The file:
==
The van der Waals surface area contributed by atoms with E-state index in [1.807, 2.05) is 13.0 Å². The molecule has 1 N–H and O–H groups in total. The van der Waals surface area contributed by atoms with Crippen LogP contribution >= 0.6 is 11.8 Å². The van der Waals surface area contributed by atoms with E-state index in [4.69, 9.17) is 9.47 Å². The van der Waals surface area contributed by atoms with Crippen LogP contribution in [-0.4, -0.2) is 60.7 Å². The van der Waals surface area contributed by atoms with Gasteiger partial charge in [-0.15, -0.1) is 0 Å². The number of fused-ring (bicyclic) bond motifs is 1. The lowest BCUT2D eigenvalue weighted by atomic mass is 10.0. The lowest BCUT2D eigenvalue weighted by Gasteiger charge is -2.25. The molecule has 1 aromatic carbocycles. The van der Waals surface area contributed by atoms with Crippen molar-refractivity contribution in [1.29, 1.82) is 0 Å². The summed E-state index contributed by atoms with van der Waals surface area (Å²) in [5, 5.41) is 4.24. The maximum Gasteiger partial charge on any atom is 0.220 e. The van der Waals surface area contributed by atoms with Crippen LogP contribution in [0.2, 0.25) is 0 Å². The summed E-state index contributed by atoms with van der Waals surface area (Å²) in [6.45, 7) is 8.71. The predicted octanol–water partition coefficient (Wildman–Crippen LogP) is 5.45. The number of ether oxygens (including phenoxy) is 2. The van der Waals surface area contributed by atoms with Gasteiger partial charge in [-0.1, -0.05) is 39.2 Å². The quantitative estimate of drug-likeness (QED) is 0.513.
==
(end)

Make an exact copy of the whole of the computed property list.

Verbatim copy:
The van der Waals surface area contributed by atoms with E-state index in [1.807, 2.05) is 13.0 Å². The molecule has 1 N–H and O–H groups in total. The van der Waals surface area contributed by atoms with Crippen LogP contribution >= 0.6 is 11.8 Å². The van der Waals surface area contributed by atoms with E-state index in [4.69, 9.17) is 9.47 Å². The van der Waals surface area contributed by atoms with Crippen LogP contribution in [-0.4, -0.2) is 60.7 Å². The van der Waals surface area contributed by atoms with Gasteiger partial charge in [-0.15, -0.1) is 0 Å². The number of fused-ring (bicyclic) bond motifs is 1. The lowest BCUT2D eigenvalue weighted by atomic mass is 10.0. The lowest BCUT2D eigenvalue weighted by Gasteiger charge is -2.25. The molecule has 1 aromatic carbocycles. The van der Waals surface area contributed by atoms with Crippen molar-refractivity contribution in [1.29, 1.82) is 0 Å². The summed E-state index contributed by atoms with van der Waals surface area (Å²) in [5, 5.41) is 4.24. The maximum Gasteiger partial charge on any atom is 0.220 e. The van der Waals surface area contributed by atoms with Crippen LogP contribution in [0.2, 0.25) is 0 Å². The summed E-state index contributed by atoms with van der Waals surface area (Å²) in [6.45, 7) is 8.71. The predicted octanol–water partition coefficient (Wildman–Crippen LogP) is 5.45. The number of ether oxygens (including phenoxy) is 2. The van der Waals surface area contributed by atoms with Gasteiger partial charge in [-0.1, -0.05) is 39.2 Å². The quantitative estimate of drug-likeness (QED) is 0.513.